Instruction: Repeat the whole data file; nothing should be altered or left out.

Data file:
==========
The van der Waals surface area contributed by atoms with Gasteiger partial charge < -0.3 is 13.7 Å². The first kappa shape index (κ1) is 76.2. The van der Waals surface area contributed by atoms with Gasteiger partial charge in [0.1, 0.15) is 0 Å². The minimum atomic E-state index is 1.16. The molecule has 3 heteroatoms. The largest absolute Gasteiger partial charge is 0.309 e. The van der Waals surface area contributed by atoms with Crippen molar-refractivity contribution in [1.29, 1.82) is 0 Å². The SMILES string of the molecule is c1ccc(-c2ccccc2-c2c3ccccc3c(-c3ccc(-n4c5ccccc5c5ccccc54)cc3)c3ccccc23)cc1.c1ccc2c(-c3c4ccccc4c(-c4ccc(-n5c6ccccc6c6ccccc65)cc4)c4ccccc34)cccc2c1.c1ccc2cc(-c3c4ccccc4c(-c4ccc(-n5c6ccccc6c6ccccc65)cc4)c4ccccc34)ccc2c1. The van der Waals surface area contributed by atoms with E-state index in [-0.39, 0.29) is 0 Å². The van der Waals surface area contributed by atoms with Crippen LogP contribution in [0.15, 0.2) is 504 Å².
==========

The van der Waals surface area contributed by atoms with Gasteiger partial charge < -0.3 is 13.7 Å². The first kappa shape index (κ1) is 76.2. The van der Waals surface area contributed by atoms with Gasteiger partial charge in [0.1, 0.15) is 0 Å². The minimum atomic E-state index is 1.16. The molecule has 3 heteroatoms. The largest absolute Gasteiger partial charge is 0.309 e. The van der Waals surface area contributed by atoms with Crippen molar-refractivity contribution in [1.29, 1.82) is 0 Å². The SMILES string of the molecule is c1ccc(-c2ccccc2-c2c3ccccc3c(-c3ccc(-n4c5ccccc5c5ccccc54)cc3)c3ccccc23)cc1.c1ccc2c(-c3c4ccccc4c(-c4ccc(-n5c6ccccc6c6ccccc65)cc4)c4ccccc34)cccc2c1.c1ccc2cc(-c3c4ccccc4c(-c4ccc(-n5c6ccccc6c6ccccc65)cc4)c4ccccc34)ccc2c1. The van der Waals surface area contributed by atoms with E-state index in [-0.39, 0.29) is 0 Å². The van der Waals surface area contributed by atoms with Crippen LogP contribution in [0.15, 0.2) is 504 Å².